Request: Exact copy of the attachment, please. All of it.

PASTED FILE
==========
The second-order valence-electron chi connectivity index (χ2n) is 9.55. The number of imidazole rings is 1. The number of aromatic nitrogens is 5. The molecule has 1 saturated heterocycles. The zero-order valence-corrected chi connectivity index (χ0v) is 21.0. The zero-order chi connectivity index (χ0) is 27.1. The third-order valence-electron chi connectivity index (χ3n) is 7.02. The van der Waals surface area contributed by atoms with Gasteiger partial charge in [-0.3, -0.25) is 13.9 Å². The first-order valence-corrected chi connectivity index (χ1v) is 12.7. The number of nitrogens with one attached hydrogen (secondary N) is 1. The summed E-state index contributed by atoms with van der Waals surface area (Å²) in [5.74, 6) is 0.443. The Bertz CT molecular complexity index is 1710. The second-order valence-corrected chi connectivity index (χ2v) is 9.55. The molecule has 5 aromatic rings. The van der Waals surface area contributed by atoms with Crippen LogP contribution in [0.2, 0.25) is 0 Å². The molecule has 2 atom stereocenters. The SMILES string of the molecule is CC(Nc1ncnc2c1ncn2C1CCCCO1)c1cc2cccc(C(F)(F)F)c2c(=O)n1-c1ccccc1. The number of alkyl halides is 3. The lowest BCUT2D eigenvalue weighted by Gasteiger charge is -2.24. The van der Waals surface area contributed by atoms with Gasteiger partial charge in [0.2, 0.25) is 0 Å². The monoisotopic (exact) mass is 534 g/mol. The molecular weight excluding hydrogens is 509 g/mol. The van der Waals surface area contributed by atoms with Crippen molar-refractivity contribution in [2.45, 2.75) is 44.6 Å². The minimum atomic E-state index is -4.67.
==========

The second-order valence-electron chi connectivity index (χ2n) is 9.55. The number of imidazole rings is 1. The number of aromatic nitrogens is 5. The molecule has 1 saturated heterocycles. The zero-order valence-corrected chi connectivity index (χ0v) is 21.0. The zero-order chi connectivity index (χ0) is 27.1. The third-order valence-electron chi connectivity index (χ3n) is 7.02. The van der Waals surface area contributed by atoms with Gasteiger partial charge in [-0.3, -0.25) is 13.9 Å². The first-order valence-corrected chi connectivity index (χ1v) is 12.7. The number of nitrogens with one attached hydrogen (secondary N) is 1. The summed E-state index contributed by atoms with van der Waals surface area (Å²) in [5.74, 6) is 0.443. The Bertz CT molecular complexity index is 1710. The second-order valence-corrected chi connectivity index (χ2v) is 9.55. The molecule has 5 aromatic rings. The van der Waals surface area contributed by atoms with Crippen LogP contribution in [0.2, 0.25) is 0 Å². The molecule has 2 atom stereocenters. The SMILES string of the molecule is CC(Nc1ncnc2c1ncn2C1CCCCO1)c1cc2cccc(C(F)(F)F)c2c(=O)n1-c1ccccc1. The number of alkyl halides is 3. The lowest BCUT2D eigenvalue weighted by Gasteiger charge is -2.24. The van der Waals surface area contributed by atoms with Gasteiger partial charge in [0.2, 0.25) is 0 Å². The monoisotopic (exact) mass is 534 g/mol. The molecular weight excluding hydrogens is 509 g/mol. The van der Waals surface area contributed by atoms with Crippen molar-refractivity contribution in [2.45, 2.75) is 44.6 Å². The minimum atomic E-state index is -4.67.